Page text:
Sunday, January 30, 2011

No News Is Bad News

We've been heading in this direction for some time. At 8:00 this morning, the newspaper delivery person tossed a two-pound package in the general direction of the house. I took the parcel out of its two plastic bags and prepared to sort out the readable parts of the San Francisco Chronicle, only to find that there were none. The entire package was advertising sheets and circulars.

As the scene grows darker for print media, the Chronicle has resorted to more and more advertising gimmicks: An advertisement page with the newspaper's logo at the top which obscures a third of the real front page. Various ad pages which protrude from the papers ever-slimmer news sections. Inserts made of stiff paper so that the reader cannot turn the page. And of course column after column of screaming commercial messages, more of them when there is a holiday coming up. (In this case, the Super Bowl--that's football for those of you who do not follow sports-- is next Sunday, and much of the advertising has to do with television sets or what is now being called Home Entertainment Systems.)

There was a time when the Knoxville News-Sentinel had a strict policy that no more than one third of the newspaper could contain advertising. But that was when more people wrote for and read newspapers. It's sad.

Sunday, January 9, 2011

A Cat Mystery

Our beautiful gray tortoiseshell cat Mimi died November 13th, and the only thing mysterious about her demise was how well she hid the fact that she had at least three life-threatening conditions while continuing to eat, listen to music, play with her catnip mouse, all the things she liked to do.

We put her body in a plastic box and buried her up in the corner of the yard I like to watch when I am pondering. We put all her toys in the grave as if she were a pharaoh and might need them. We tossed her comb and food dish and scattered her kibble in the back yard, where the neighbor’s dog promptly scarfed it up, looking about furtively for the huge cat which once chased him away.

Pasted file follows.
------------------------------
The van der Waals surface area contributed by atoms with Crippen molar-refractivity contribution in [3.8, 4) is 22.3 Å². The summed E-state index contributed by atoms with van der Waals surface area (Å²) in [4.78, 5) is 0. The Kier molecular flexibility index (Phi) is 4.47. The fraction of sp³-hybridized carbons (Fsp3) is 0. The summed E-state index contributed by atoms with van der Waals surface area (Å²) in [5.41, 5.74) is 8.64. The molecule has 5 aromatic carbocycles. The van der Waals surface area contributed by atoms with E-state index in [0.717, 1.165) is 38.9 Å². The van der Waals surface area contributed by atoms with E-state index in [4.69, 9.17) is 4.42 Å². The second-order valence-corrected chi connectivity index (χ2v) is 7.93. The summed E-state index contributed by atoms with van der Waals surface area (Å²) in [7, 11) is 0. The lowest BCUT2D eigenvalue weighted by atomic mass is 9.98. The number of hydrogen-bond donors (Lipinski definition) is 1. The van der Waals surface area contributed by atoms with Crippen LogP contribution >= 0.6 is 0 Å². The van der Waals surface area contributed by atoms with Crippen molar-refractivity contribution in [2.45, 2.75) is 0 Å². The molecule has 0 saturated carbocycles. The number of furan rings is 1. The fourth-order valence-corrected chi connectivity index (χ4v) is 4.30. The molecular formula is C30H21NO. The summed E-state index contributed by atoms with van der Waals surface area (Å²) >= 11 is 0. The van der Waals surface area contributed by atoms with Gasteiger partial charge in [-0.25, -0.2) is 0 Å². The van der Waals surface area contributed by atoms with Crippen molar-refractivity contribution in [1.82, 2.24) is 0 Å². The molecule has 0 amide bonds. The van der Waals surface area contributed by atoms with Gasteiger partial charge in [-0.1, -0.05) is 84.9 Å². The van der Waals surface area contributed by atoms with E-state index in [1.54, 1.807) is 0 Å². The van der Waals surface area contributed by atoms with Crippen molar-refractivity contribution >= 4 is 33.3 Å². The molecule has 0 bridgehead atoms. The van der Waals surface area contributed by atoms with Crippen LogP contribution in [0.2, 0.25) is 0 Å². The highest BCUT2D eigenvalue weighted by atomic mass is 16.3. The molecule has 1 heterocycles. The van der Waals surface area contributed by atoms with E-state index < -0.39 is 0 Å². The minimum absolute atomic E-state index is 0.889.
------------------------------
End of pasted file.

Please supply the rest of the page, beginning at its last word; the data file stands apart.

I had one dream of her, a silent dream, where Mimi was running up the driveway, south, as fast as she could go.

The mystery is what became of all the cat hair. She had a luxurious coat which shed everywhere, floated in the air, worked its way into the carpet, stuck to the stove, adorned all our clothing, collected in the corners behind the furniture. The day after we buried her, all the cat hair mysteriously disappeared. I thought I would use her brush for my hair as a kind of legacy from her, but when I washed the brush, only lint came out; no cat hair. Our black clothing, once richly enhanced with pale gray fur, no longer had a single trace of cat hair.

Some of this might be explained by the heavy-duty air filter on the furnace, at least the floating and pooling hair bits. But what could get the hair off our fleeces, coats and sweaters when energetic efforts with brushes, vacuums and sticky tape would never quite do it?

Nicodemus says she took it all with her.

(Smiling Mimi card by Christine and Jordan Hosfeldt)

Thursday, January 6, 2011

Epiphany 2011

In the darkness out there,

the lights are little worlds:

Headlights of the workers driving north,

miners’ lamps up on the mountain,

the blinking of an airplane, eastward bound,

the corona of a yellow street lamp.

Out on the water, there is a moving light

from a crab boat heading out before dawn.

If there are stars about,

they are hidden by fog

and the moon is nowhere to be seen.

Here inside where love has been

severely battered,

one lone candle flickers.